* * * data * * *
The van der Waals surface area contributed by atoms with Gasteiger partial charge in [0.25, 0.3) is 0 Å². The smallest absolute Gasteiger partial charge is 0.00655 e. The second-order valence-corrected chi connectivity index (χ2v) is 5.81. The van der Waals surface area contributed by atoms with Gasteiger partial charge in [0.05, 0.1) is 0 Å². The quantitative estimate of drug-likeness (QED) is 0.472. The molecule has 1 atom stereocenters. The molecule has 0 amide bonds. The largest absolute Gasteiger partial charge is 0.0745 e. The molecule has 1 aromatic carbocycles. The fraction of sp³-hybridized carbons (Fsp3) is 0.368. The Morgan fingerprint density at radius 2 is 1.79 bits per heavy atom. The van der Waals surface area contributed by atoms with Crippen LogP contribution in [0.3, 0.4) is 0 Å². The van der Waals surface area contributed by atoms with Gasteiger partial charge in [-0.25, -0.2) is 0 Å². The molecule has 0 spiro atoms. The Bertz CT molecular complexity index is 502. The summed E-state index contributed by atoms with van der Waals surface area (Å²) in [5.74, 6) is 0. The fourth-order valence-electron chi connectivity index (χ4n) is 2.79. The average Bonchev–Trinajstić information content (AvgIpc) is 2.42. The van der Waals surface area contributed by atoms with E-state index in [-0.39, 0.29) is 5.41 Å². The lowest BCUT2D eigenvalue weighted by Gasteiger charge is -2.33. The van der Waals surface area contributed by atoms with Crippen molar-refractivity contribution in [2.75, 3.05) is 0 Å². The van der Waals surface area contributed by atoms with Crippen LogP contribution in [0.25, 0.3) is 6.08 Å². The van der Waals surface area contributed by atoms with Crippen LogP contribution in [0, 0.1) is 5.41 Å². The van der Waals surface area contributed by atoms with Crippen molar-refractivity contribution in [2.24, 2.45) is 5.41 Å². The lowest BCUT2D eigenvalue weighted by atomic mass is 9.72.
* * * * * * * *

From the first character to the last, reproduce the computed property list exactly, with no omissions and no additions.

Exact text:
The van der Waals surface area contributed by atoms with Gasteiger partial charge in [0.25, 0.3) is 0 Å². The smallest absolute Gasteiger partial charge is 0.00655 e. The second-order valence-corrected chi connectivity index (χ2v) is 5.81. The van der Waals surface area contributed by atoms with Gasteiger partial charge in [0.05, 0.1) is 0 Å². The quantitative estimate of drug-likeness (QED) is 0.472. The molecule has 1 atom stereocenters. The molecule has 0 amide bonds. The largest absolute Gasteiger partial charge is 0.0745 e. The molecule has 1 aromatic carbocycles. The fraction of sp³-hybridized carbons (Fsp3) is 0.368. The Morgan fingerprint density at radius 2 is 1.79 bits per heavy atom. The van der Waals surface area contributed by atoms with Crippen LogP contribution in [0.3, 0.4) is 0 Å². The van der Waals surface area contributed by atoms with Gasteiger partial charge in [-0.25, -0.2) is 0 Å². The molecule has 0 spiro atoms. The Bertz CT molecular complexity index is 502. The summed E-state index contributed by atoms with van der Waals surface area (Å²) in [5.74, 6) is 0. The fourth-order valence-electron chi connectivity index (χ4n) is 2.79. The average Bonchev–Trinajstić information content (AvgIpc) is 2.42. The van der Waals surface area contributed by atoms with E-state index in [-0.39, 0.29) is 5.41 Å². The lowest BCUT2D eigenvalue weighted by Gasteiger charge is -2.33. The van der Waals surface area contributed by atoms with Crippen molar-refractivity contribution in [2.75, 3.05) is 0 Å². The van der Waals surface area contributed by atoms with Crippen LogP contribution in [0.25, 0.3) is 6.08 Å². The van der Waals surface area contributed by atoms with Crippen LogP contribution in [0, 0.1) is 5.41 Å². The van der Waals surface area contributed by atoms with Crippen molar-refractivity contribution in [2.24, 2.45) is 5.41 Å². The lowest BCUT2D eigenvalue weighted by atomic mass is 9.72.